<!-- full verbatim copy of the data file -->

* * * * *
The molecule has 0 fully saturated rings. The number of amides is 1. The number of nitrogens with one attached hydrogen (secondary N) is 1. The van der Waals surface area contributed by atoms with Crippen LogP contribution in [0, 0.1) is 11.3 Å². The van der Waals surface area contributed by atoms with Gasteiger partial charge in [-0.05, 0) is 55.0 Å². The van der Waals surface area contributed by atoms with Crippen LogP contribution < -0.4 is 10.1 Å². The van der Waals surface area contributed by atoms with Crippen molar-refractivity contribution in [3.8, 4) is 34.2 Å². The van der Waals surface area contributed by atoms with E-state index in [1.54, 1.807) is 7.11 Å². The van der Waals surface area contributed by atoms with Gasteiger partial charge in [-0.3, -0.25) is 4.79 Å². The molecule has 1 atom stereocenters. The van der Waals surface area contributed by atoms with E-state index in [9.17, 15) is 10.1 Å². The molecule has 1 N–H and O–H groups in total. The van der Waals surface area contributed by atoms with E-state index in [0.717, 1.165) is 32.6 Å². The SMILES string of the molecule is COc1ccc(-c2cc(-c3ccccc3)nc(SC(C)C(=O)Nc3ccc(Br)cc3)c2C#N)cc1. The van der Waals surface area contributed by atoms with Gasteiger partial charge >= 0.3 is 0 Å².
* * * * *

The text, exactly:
The molecule has 0 fully saturated rings. The number of amides is 1. The number of nitrogens with one attached hydrogen (secondary N) is 1. The van der Waals surface area contributed by atoms with Crippen LogP contribution in [0, 0.1) is 11.3 Å². The van der Waals surface area contributed by atoms with Gasteiger partial charge in [-0.05, 0) is 55.0 Å². The van der Waals surface area contributed by atoms with Crippen LogP contribution < -0.4 is 10.1 Å². The van der Waals surface area contributed by atoms with Crippen molar-refractivity contribution in [3.8, 4) is 34.2 Å². The van der Waals surface area contributed by atoms with E-state index in [1.54, 1.807) is 7.11 Å². The van der Waals surface area contributed by atoms with Gasteiger partial charge in [-0.3, -0.25) is 4.79 Å². The molecule has 1 atom stereocenters. The van der Waals surface area contributed by atoms with E-state index in [9.17, 15) is 10.1 Å². The molecule has 1 N–H and O–H groups in total. The van der Waals surface area contributed by atoms with E-state index in [0.717, 1.165) is 32.6 Å². The SMILES string of the molecule is COc1ccc(-c2cc(-c3ccccc3)nc(SC(C)C(=O)Nc3ccc(Br)cc3)c2C#N)cc1. The van der Waals surface area contributed by atoms with Gasteiger partial charge >= 0.3 is 0 Å².